BackgroundAndrogen deprivation with gonadotropin-releasing hormone (GnRH) agonists or orchiectomy is a common but controversial treatment for prostate cancer. Uncertainties remain about its use, particularly with increasing recognition of serious side effects. In animal studies, androgens protect against colonic carcinogenesis, suggesting that androgen deprivation may increase the risk of colorectal cancer.MethodsWe identified 107859 men in the linked Surveillance, Epidemiology, and End Results (SEER)-Medicare database who were diagnosed with prostate cancer in 1993 through 2002, with follow-up available through 2004. The primary outcome was development of colorectal cancer, determined from SEER files on second primary cancers. Cox proportional hazards regression was used to assess the influence of androgen deprivation on the outcome, adjusted for patient and prostate cancer characteristics. All statistical tests were two-sided.ResultsMen who had orchiectomies had the highest unadjusted incidence rate of colorectal cancer (6.3 per 1000 person-years; 95% confidence interval [CI] = 5.3 to 7.5), followed by men who had GnRH agonist therapy (4.4 per 1000 person-years; 95% CI = 4.0 to 4.9), and men who had no androgen deprivation (3.7 per 1000 person-years; 95% CI = 3.5 to 3.9). After adjustment for patient and prostate cancer characteristics, there was a statistically significant dose-response effect (Ptrend =. 010) with an increasing risk of colorectal cancer associated with increasing duration of androgen deprivation. Compared with the absence of these treatments, there was an increased risk of colorectal cancer associated with use of GnRH agonist therapy for 25 months or longer (hazard ratio [HR] = 1.31, 95% CI = 1.12 to 1.53) or with orchiectomy (HR = 1.37, 95% CI = 1.14 to 1.66).ConclusionLong-term androgen deprivation therapy for prostate cancer is associated with an increased risk of colorectal cancer.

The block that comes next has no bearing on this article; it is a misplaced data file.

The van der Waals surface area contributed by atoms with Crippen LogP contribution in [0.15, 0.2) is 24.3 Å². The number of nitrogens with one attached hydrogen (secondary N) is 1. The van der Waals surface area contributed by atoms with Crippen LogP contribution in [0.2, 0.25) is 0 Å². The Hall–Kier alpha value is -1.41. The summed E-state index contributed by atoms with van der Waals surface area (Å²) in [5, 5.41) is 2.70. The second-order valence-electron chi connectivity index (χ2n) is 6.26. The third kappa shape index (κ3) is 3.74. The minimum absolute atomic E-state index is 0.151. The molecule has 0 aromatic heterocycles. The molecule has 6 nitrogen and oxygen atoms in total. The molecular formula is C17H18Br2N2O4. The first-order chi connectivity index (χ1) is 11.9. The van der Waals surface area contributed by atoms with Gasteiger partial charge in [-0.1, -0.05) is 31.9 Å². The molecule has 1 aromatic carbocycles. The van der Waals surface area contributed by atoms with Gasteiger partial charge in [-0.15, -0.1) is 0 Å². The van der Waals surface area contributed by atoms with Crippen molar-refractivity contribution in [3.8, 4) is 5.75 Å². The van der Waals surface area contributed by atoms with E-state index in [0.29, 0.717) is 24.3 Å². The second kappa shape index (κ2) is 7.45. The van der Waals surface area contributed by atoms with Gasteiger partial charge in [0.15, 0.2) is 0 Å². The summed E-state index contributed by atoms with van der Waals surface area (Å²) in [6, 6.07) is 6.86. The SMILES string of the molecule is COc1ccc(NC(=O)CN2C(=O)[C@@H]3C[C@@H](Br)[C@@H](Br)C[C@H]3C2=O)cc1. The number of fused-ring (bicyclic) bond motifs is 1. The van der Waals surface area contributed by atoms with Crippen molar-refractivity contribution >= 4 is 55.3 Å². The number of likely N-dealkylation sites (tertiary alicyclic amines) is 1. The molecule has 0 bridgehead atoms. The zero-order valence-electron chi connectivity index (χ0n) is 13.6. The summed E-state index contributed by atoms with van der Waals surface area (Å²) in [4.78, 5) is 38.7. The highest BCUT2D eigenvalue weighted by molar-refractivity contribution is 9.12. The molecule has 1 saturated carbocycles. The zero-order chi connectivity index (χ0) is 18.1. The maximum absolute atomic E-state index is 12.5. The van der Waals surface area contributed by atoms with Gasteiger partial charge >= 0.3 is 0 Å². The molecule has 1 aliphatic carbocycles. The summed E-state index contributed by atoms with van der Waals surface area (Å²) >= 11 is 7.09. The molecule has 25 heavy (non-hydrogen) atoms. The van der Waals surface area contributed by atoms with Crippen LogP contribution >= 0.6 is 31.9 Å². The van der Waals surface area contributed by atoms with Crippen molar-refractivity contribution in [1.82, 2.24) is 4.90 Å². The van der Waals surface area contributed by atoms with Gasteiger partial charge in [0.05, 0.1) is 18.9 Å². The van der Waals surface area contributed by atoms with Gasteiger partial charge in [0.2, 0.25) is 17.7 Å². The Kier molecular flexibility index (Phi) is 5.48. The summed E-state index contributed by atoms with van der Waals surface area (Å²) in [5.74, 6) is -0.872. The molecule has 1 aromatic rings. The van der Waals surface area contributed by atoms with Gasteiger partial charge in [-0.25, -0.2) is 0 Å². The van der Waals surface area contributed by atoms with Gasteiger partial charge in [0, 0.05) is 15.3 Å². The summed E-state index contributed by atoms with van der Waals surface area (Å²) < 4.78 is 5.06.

ASJC Scopus subject areas
- Cancer Research